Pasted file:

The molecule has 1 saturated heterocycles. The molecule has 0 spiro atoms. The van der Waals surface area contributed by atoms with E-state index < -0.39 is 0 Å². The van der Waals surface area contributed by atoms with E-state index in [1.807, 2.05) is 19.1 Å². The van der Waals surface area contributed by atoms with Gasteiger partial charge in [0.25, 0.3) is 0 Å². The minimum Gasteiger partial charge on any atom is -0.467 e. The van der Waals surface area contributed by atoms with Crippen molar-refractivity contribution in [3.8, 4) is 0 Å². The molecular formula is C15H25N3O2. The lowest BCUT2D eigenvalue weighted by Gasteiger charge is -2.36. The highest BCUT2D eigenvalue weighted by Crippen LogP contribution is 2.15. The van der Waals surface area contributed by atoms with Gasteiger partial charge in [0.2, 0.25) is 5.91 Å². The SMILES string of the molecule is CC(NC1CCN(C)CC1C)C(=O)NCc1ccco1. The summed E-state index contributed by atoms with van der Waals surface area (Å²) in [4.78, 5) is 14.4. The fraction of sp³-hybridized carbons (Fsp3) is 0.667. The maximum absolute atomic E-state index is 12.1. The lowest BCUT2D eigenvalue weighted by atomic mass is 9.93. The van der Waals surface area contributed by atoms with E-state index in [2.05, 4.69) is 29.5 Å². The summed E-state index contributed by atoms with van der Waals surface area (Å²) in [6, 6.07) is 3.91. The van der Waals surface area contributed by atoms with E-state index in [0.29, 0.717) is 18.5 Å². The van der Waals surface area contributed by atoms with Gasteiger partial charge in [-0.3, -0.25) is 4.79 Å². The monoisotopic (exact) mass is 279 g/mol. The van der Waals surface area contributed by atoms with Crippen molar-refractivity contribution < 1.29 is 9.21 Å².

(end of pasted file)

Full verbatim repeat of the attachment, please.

The molecule has 1 saturated heterocycles. The molecule has 0 spiro atoms. The van der Waals surface area contributed by atoms with E-state index < -0.39 is 0 Å². The van der Waals surface area contributed by atoms with E-state index in [1.807, 2.05) is 19.1 Å². The van der Waals surface area contributed by atoms with Gasteiger partial charge in [0.25, 0.3) is 0 Å². The minimum Gasteiger partial charge on any atom is -0.467 e. The van der Waals surface area contributed by atoms with Crippen molar-refractivity contribution in [3.8, 4) is 0 Å². The molecular formula is C15H25N3O2. The lowest BCUT2D eigenvalue weighted by Gasteiger charge is -2.36. The highest BCUT2D eigenvalue weighted by Crippen LogP contribution is 2.15. The van der Waals surface area contributed by atoms with Gasteiger partial charge in [0.2, 0.25) is 5.91 Å². The SMILES string of the molecule is CC(NC1CCN(C)CC1C)C(=O)NCc1ccco1. The summed E-state index contributed by atoms with van der Waals surface area (Å²) in [4.78, 5) is 14.4. The fraction of sp³-hybridized carbons (Fsp3) is 0.667. The maximum absolute atomic E-state index is 12.1. The lowest BCUT2D eigenvalue weighted by atomic mass is 9.93. The van der Waals surface area contributed by atoms with E-state index in [2.05, 4.69) is 29.5 Å². The summed E-state index contributed by atoms with van der Waals surface area (Å²) in [6, 6.07) is 3.91. The van der Waals surface area contributed by atoms with E-state index in [0.29, 0.717) is 18.5 Å². The van der Waals surface area contributed by atoms with Gasteiger partial charge in [-0.3, -0.25) is 4.79 Å². The monoisotopic (exact) mass is 279 g/mol. The van der Waals surface area contributed by atoms with Crippen molar-refractivity contribution < 1.29 is 9.21 Å².